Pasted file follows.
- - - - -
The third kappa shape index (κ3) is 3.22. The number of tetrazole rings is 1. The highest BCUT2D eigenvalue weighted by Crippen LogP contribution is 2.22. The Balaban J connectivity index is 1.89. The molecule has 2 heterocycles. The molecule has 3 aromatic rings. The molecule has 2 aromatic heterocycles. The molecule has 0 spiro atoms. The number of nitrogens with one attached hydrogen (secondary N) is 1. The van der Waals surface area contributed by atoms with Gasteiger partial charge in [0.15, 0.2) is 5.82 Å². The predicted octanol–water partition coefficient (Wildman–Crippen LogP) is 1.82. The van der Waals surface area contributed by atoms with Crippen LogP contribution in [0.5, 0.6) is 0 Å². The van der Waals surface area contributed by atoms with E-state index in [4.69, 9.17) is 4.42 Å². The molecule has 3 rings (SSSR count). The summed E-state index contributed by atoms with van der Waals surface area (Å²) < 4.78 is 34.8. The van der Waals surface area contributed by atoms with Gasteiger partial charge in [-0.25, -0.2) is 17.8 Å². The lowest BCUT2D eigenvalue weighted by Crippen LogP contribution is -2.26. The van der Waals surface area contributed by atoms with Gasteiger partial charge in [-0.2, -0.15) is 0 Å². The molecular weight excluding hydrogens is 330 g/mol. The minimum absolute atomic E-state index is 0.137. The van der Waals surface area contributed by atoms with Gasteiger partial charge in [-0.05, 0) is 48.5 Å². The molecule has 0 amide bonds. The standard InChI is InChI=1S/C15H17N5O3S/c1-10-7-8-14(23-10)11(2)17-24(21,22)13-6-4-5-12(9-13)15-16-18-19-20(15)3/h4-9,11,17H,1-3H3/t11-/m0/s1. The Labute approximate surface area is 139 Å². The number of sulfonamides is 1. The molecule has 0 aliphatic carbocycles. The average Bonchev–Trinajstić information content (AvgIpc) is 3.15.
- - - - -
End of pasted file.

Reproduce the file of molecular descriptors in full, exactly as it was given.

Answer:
The third kappa shape index (κ3) is 3.22. The number of tetrazole rings is 1. The highest BCUT2D eigenvalue weighted by Crippen LogP contribution is 2.22. The Balaban J connectivity index is 1.89. The molecule has 2 heterocycles. The molecule has 3 aromatic rings. The molecule has 2 aromatic heterocycles. The molecule has 0 spiro atoms. The number of nitrogens with one attached hydrogen (secondary N) is 1. The van der Waals surface area contributed by atoms with Gasteiger partial charge in [0.15, 0.2) is 5.82 Å². The predicted octanol–water partition coefficient (Wildman–Crippen LogP) is 1.82. The van der Waals surface area contributed by atoms with Crippen LogP contribution in [0.5, 0.6) is 0 Å². The van der Waals surface area contributed by atoms with E-state index in [4.69, 9.17) is 4.42 Å². The molecule has 3 rings (SSSR count). The summed E-state index contributed by atoms with van der Waals surface area (Å²) < 4.78 is 34.8. The van der Waals surface area contributed by atoms with Gasteiger partial charge in [-0.25, -0.2) is 17.8 Å². The lowest BCUT2D eigenvalue weighted by Crippen LogP contribution is -2.26. The van der Waals surface area contributed by atoms with Gasteiger partial charge in [-0.2, -0.15) is 0 Å². The molecular weight excluding hydrogens is 330 g/mol. The minimum absolute atomic E-state index is 0.137. The van der Waals surface area contributed by atoms with Gasteiger partial charge in [-0.05, 0) is 48.5 Å². The molecule has 0 amide bonds. The standard InChI is InChI=1S/C15H17N5O3S/c1-10-7-8-14(23-10)11(2)17-24(21,22)13-6-4-5-12(9-13)15-16-18-19-20(15)3/h4-9,11,17H,1-3H3/t11-/m0/s1. The Labute approximate surface area is 139 Å². The number of sulfonamides is 1. The molecule has 0 aliphatic carbocycles. The average Bonchev–Trinajstić information content (AvgIpc) is 3.15.